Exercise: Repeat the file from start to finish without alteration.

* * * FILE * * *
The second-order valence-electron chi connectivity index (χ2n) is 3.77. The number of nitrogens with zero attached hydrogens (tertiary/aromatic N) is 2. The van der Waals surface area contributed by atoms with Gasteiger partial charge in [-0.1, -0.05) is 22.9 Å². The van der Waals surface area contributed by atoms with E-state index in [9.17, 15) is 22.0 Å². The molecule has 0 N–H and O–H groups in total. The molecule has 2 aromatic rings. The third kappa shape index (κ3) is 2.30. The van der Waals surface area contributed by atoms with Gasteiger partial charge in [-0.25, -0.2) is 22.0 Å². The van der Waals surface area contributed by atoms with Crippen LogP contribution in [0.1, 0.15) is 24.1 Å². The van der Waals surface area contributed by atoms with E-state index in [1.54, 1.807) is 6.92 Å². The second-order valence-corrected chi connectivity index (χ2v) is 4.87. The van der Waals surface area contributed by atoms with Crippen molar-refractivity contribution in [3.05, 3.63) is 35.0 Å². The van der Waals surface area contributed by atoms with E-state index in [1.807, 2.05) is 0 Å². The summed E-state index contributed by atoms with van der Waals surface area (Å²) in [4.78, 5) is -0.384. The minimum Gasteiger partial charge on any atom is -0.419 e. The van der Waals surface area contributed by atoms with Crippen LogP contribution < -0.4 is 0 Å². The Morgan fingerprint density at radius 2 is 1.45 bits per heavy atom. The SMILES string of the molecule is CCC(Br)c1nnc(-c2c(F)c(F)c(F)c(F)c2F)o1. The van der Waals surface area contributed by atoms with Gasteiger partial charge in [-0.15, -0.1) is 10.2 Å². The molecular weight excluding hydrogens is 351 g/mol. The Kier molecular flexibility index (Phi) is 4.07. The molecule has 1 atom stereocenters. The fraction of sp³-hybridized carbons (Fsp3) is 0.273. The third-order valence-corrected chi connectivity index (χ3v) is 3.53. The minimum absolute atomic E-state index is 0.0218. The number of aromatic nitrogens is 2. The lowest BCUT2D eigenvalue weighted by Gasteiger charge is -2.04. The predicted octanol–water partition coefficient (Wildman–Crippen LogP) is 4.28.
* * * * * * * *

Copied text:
The second-order valence-electron chi connectivity index (χ2n) is 3.77. The number of nitrogens with zero attached hydrogens (tertiary/aromatic N) is 2. The van der Waals surface area contributed by atoms with Gasteiger partial charge in [-0.1, -0.05) is 22.9 Å². The van der Waals surface area contributed by atoms with E-state index in [9.17, 15) is 22.0 Å². The molecule has 0 N–H and O–H groups in total. The molecule has 2 aromatic rings. The third kappa shape index (κ3) is 2.30. The van der Waals surface area contributed by atoms with Gasteiger partial charge in [-0.25, -0.2) is 22.0 Å². The van der Waals surface area contributed by atoms with Crippen LogP contribution in [0.1, 0.15) is 24.1 Å². The van der Waals surface area contributed by atoms with E-state index in [1.54, 1.807) is 6.92 Å². The second-order valence-corrected chi connectivity index (χ2v) is 4.87. The van der Waals surface area contributed by atoms with Crippen molar-refractivity contribution in [3.05, 3.63) is 35.0 Å². The van der Waals surface area contributed by atoms with E-state index in [1.807, 2.05) is 0 Å². The summed E-state index contributed by atoms with van der Waals surface area (Å²) in [4.78, 5) is -0.384. The minimum Gasteiger partial charge on any atom is -0.419 e. The van der Waals surface area contributed by atoms with Crippen LogP contribution < -0.4 is 0 Å². The Morgan fingerprint density at radius 2 is 1.45 bits per heavy atom. The SMILES string of the molecule is CCC(Br)c1nnc(-c2c(F)c(F)c(F)c(F)c2F)o1. The van der Waals surface area contributed by atoms with Gasteiger partial charge in [-0.15, -0.1) is 10.2 Å². The molecular weight excluding hydrogens is 351 g/mol. The Kier molecular flexibility index (Phi) is 4.07. The molecule has 1 atom stereocenters. The fraction of sp³-hybridized carbons (Fsp3) is 0.273. The third-order valence-corrected chi connectivity index (χ3v) is 3.53. The minimum absolute atomic E-state index is 0.0218. The number of aromatic nitrogens is 2. The lowest BCUT2D eigenvalue weighted by Gasteiger charge is -2.04. The predicted octanol–water partition coefficient (Wildman–Crippen LogP) is 4.28.